Does success on the American Board of Surgery general surgery qualifying examination guarantee certifying examination success?

J Surg Educ. 2012 Nov-Dec;69(6):731-4. doi: 10.1016/j.jsurg.2012.03.008. Epub 2012 May 10.


Objective: The purpose of this study was to explore the relationship between qualifying examination (QE) and certifying examination (CE) results and to determine whether an appropriate cut-point on the QE would predict success on the CE.

Design: The scaled American Board of Surgery (ABS) QE scores of all first-time examinees from 2006 to 2010 were retrospectively matched to their first-time CE pass/fail decisions. Contingency tables illustrating the QE-CE relationship were constructed and appropriate correlational statistics were computed. A receiver operating characteristic (ROC) curve analysis was constructed, with sensitivity and 1-specificity calculated for each possible QE cut-point used to predicted CE pass/fail classifications. Additionally, the area under the curve (AUC) was calculated.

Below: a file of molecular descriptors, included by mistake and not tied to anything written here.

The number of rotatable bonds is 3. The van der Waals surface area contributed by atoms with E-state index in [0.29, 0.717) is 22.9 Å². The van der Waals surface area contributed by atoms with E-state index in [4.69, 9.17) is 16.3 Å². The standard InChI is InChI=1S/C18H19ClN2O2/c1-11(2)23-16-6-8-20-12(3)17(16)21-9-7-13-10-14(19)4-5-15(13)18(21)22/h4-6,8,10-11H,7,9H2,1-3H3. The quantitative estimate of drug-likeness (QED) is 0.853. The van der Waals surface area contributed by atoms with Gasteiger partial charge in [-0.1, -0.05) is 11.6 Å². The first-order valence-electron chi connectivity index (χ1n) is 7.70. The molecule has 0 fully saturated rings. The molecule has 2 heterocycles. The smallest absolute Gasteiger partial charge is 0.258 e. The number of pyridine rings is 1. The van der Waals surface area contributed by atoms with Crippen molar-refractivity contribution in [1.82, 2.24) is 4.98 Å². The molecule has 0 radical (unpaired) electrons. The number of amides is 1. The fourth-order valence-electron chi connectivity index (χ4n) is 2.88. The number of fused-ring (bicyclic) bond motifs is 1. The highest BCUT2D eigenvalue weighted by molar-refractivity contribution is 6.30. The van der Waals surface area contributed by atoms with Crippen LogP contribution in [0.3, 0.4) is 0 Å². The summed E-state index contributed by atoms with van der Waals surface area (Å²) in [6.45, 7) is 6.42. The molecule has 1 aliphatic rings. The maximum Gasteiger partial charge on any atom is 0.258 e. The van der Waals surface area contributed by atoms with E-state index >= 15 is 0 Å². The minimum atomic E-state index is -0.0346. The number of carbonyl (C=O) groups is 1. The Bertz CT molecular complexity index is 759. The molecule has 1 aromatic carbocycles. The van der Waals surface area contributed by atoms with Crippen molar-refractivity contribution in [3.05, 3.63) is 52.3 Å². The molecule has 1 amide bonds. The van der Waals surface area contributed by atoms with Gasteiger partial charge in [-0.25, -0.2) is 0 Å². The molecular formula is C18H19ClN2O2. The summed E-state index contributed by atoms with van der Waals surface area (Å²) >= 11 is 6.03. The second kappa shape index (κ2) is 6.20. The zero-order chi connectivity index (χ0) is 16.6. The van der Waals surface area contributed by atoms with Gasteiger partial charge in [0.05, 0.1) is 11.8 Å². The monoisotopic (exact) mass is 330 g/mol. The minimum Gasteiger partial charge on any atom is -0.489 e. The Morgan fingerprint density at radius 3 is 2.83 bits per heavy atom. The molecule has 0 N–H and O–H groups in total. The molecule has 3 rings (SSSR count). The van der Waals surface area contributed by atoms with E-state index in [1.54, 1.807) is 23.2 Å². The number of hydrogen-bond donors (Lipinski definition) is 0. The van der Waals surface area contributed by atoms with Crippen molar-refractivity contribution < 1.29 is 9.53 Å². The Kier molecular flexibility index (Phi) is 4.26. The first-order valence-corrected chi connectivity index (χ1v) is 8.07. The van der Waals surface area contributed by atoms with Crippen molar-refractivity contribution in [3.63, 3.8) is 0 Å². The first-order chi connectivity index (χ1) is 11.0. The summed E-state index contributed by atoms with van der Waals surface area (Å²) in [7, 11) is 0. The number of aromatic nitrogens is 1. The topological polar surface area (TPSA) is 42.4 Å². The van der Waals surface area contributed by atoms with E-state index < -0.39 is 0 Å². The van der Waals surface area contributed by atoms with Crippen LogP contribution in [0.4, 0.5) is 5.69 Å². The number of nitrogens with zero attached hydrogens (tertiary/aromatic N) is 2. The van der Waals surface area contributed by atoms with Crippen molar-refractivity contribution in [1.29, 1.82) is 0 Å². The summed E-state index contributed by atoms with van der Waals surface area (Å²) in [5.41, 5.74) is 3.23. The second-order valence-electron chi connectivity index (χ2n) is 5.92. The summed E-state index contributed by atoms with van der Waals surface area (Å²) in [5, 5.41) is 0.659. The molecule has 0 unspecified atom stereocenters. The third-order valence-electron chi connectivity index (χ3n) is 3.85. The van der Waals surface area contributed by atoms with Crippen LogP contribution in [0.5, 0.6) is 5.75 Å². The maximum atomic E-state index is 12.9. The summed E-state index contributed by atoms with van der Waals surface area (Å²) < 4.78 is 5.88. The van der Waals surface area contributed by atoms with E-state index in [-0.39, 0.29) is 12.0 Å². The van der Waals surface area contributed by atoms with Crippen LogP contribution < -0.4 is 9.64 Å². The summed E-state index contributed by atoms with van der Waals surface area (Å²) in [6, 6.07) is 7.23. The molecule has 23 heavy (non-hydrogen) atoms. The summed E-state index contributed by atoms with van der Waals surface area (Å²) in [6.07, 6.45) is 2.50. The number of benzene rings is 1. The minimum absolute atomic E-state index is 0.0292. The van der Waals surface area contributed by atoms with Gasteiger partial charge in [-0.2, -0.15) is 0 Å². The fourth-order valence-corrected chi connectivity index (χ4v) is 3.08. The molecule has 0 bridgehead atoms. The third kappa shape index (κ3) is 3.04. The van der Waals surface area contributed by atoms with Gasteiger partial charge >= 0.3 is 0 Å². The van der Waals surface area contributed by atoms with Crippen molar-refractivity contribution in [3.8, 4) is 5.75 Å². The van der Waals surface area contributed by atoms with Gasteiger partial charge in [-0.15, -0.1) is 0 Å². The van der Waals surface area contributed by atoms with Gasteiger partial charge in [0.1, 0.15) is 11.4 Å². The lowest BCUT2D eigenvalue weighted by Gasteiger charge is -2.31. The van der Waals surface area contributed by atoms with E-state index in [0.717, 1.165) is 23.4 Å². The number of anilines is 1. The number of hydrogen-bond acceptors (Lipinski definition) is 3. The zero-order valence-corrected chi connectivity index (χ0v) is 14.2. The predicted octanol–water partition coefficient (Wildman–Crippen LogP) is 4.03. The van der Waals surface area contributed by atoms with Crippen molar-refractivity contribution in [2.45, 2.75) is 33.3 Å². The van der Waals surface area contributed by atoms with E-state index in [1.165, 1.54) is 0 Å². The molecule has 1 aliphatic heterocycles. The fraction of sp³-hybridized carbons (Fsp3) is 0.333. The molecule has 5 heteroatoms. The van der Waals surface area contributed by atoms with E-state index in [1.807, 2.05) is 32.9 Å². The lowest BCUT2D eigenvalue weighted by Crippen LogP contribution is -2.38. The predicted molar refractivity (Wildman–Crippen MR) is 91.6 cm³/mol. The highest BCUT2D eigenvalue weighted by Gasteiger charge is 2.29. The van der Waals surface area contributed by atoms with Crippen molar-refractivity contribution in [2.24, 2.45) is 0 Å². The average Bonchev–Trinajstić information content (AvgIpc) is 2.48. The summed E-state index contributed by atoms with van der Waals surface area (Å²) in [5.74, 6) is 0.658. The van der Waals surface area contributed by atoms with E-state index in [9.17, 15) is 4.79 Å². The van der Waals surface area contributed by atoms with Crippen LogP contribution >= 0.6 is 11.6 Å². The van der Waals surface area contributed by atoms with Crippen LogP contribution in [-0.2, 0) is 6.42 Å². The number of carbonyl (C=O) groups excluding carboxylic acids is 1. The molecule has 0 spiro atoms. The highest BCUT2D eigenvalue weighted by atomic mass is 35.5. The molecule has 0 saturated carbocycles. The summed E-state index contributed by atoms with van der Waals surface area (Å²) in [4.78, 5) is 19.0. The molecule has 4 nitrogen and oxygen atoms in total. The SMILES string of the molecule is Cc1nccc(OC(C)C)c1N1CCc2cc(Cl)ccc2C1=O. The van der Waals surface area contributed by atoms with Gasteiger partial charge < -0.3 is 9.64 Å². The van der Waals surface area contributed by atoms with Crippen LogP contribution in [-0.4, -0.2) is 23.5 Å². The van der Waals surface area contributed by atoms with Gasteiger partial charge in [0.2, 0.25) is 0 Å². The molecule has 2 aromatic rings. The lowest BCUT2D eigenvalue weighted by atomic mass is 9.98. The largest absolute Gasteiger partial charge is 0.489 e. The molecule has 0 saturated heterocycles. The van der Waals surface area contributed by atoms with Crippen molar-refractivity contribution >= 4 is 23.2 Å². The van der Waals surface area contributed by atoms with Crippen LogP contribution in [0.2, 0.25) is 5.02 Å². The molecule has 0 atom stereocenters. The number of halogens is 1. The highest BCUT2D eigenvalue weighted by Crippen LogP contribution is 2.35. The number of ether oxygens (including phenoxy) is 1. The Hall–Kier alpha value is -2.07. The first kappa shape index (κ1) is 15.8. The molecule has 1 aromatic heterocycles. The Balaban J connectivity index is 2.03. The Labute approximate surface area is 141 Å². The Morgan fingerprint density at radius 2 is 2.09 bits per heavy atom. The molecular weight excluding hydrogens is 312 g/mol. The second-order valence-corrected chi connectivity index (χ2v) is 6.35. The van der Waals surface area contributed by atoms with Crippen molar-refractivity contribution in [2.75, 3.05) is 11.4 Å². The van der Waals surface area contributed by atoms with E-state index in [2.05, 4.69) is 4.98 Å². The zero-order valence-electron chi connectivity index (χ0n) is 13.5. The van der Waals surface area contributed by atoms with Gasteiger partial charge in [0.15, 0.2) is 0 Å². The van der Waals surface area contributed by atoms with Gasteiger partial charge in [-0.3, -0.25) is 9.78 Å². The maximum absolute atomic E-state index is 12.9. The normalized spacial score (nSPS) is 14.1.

Participants: All first-time American Board of Surgery examinees for the Surgery Qualifying Examination from 2006 to 2010.

Results: A total of 4385 surgeons were analyzed, with QE scores averaging 82.1 ± 5.8 (range, 58-99) and 82.8% of surgeons passing the CE on their first attempt. Contingency tables suggest a moderate relationship between QE and CE performance, although correlation indexes are low (phi = 0.13, point-biserial = 0.23). For the ROC analysis, the AUC = 0.674 (95% CI; 0.654-0.695) provides a better than chance pass/fail classification (p < 0.001), yet does not meet the minimum threshold for acceptability as a predictive test. No QE cut-point accurately predicted CE pass/fail decisions.

Conclusions: While a moderate relationship between QE scores and CE performance is evident, correlations suggest that the 2 examinations measure different abilities. The low AUC value on the ROC analysis, along with poor predictability at all possible cut-points, show that no appropriate cut-point on the QE predicts success on the CE. These data add to the validity of both tests by providing evidence that distinct latent traits are being measured by both tests.

MeSH terms

  • Certification*
  • Clinical Competence*
  • General Surgery / education*
  • General Surgery / standards*
  • Specialty Boards*
  • United States